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ID Short Description & Text Name Preferred Name Person Type
76

Mary Forster is a woman from Estoat near Fosters-Booth in Northhamptonshire, identified as the wife of a translator or shoemaker and the neighbour of Joseph Weedon. When she tried to buy mutton from Weedon, who had slaughtered several sick sheep, and offered less than Weedon was asking for the meat, Weedon refused. At this, Mary/Ann was heard to mutter "You had been better let me have it, for you shall have more Mutton shortly lye upon your hands then you know what to do with." The next day, Weedon found seven of his soundest sheep had shattered legs, and this repeated night after night until over 30 had been destroyed. When he burned the bodies, Mary/Ann "came up to the fire, and asked them what they were doing," though she had no business in the area. Weedon tried to scratch her with his fingernails, and when they proved too blunt, cut the back of her hand with his knife. Mary/Ann threatened to sue him for the damage to her person, and Weedon gave her 20 shillings in reparation. She boasted thereafter that "it was the devil in her shape that received it of Weedon, and that now she had thereby power to do him further mischief." She was suspected in the burning of Weedon's hay barn, corn barn and house, and was examined before a Justice of the Peace. She would not confess until after she was searched by a Jury of Women, who found her to have "five several strange and unusual excrescencies which appeared exactly like a Sows Teats, and seemed to be usually suckt by something." During her next examination, she confessed to lighting the barns on fire and claimed she used a lighted torch and the Devil had carried her to the roof. She also claimed responsibility for the destruction of Weedon's sheep, and said there were several other witches active in the area, but would not name them. She was imprisoned in Northampton Gaol and, when visited by Weedon, said it was all in revenge for him refusing to sell her mutton. At her trial, she denied being a witch. She is said to have flown about her cell in a basin. She was executed on charges of witchcraft.(3-7)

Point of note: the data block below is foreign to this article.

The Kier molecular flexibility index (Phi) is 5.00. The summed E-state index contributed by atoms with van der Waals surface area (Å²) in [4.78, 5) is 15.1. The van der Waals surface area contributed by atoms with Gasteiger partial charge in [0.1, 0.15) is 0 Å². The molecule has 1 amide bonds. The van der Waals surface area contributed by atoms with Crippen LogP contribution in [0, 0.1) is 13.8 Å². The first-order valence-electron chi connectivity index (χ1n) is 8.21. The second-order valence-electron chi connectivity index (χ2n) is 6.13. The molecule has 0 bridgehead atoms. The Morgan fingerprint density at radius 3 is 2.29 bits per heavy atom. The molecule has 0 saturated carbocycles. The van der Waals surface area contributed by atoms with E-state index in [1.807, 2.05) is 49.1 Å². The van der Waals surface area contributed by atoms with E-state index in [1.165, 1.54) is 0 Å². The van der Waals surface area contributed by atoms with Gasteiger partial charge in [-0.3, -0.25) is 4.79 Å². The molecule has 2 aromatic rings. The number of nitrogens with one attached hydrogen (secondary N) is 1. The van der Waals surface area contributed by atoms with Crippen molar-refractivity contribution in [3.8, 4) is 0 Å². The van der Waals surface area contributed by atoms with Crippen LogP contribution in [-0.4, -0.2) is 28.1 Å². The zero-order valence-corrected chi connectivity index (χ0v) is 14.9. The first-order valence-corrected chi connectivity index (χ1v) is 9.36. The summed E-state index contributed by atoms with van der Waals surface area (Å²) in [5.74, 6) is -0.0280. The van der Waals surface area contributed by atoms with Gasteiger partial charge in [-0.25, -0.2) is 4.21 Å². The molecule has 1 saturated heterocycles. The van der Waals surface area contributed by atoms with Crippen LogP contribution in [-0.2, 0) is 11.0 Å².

Appears in:
Anonymous. Relation of the Most Remarkable Proceedings at the late Assizes at Northampton. London: 1674, 3-7

Mary Foster Mary/Ann Foster Witch
1169

A man from Estoat near Fosters-Booth in Northhamptonshire, known to be a well-respected farmer and the neighbour of Mary/Ann Foster. When Foster tried to buy mutton from Weedon, who had slaughtered several sick sheep, and offered less than Weedon was asking for the meat, Weedon refused. At this, Mary/Ann was heard to mutter "You had been better let me have it, for you shall have more Mutton shortly lye upon your hands then you know what to do with." The next day, Weedon found seven of his soundest sheep had shattered legs, and this repeated night after night until over 30 had been destroyed. When he burned the bodies, Mary/Ann "came up to the fire, and asked them what they were doing," though she had no business in the area. Weedon tried to scratch her with his fingernails, and when they proved too blunt, cut the back of her hand with his knife. Mary/Ann threatened to sue him for the damage to her person, and Weedon gave her 20 shillings in reparation. She boasted thereafter that "it was the devil in her shape that received it of VVeedon, and that now she had thereby power to do him further mischief." Days later, Weedon's hay barn, corn barn and house burnt down, causing over 300 pounds in damages. Mary/Ann Foster later confessed to lighting the barns on fire and claimed responsibility for the destruction of Weedon's sheep. Weedon visited her in prison, and she told him it was all in revenge for him refusing to sell her mutton. (3-7)

Appears in:
Anonymous. Relation of the Most Remarkable Proceedings at the late Assizes at Northampton. London: 1674, 3-7

Joseph Weedon Joseph Weedon Victim
1171

One of an unknown number of women from Northampton in Northamptonshire, known to form the Jury of Women ordered to search Mary/Ann Foster. They found her to have "five several strange and unusual excrescencies which appeared exactly like a Sows Teats, and seemed to be usually suckt by something."(6)

Appears in:
Anonymous. Relation of the Most Remarkable Proceedings at the late Assizes at Northampton. London: 1674, 6

Anonymous 162 Witch-Searcher